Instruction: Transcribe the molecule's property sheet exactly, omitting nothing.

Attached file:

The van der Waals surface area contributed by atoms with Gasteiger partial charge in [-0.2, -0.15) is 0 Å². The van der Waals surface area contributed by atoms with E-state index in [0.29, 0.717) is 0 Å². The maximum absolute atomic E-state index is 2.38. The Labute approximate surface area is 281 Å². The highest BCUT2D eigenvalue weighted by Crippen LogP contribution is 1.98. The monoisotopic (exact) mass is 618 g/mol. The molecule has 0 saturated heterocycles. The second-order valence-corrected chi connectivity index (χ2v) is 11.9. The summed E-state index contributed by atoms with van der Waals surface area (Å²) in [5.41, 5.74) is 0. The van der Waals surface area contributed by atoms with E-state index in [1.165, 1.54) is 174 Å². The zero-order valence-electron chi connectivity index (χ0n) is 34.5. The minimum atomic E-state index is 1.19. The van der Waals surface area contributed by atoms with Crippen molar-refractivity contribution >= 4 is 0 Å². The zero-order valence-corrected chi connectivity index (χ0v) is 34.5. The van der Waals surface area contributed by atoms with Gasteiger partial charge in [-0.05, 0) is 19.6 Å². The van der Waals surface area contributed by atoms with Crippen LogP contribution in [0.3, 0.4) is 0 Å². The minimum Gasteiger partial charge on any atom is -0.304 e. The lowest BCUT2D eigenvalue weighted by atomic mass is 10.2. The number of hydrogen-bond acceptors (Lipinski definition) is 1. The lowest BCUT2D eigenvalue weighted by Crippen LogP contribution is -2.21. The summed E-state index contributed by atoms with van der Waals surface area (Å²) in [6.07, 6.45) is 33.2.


The van der Waals surface area contributed by atoms with Gasteiger partial charge in [-0.2, -0.15) is 0 Å². The van der Waals surface area contributed by atoms with E-state index in [0.29, 0.717) is 0 Å². The maximum absolute atomic E-state index is 2.38. The Labute approximate surface area is 281 Å². The highest BCUT2D eigenvalue weighted by Crippen LogP contribution is 1.98. The monoisotopic (exact) mass is 618 g/mol. The molecule has 0 saturated heterocycles. The second-order valence-corrected chi connectivity index (χ2v) is 11.9. The summed E-state index contributed by atoms with van der Waals surface area (Å²) in [5.41, 5.74) is 0. The van der Waals surface area contributed by atoms with E-state index in [1.165, 1.54) is 174 Å². The zero-order valence-electron chi connectivity index (χ0n) is 34.5. The minimum atomic E-state index is 1.19. The van der Waals surface area contributed by atoms with Crippen molar-refractivity contribution >= 4 is 0 Å². The zero-order valence-corrected chi connectivity index (χ0v) is 34.5. The van der Waals surface area contributed by atoms with Gasteiger partial charge in [-0.05, 0) is 19.6 Å². The van der Waals surface area contributed by atoms with Crippen LogP contribution in [0.3, 0.4) is 0 Å². The minimum Gasteiger partial charge on any atom is -0.304 e. The lowest BCUT2D eigenvalue weighted by atomic mass is 10.2. The number of hydrogen-bond acceptors (Lipinski definition) is 1. The lowest BCUT2D eigenvalue weighted by Crippen LogP contribution is -2.21. The summed E-state index contributed by atoms with van der Waals surface area (Å²) in [6.07, 6.45) is 33.2.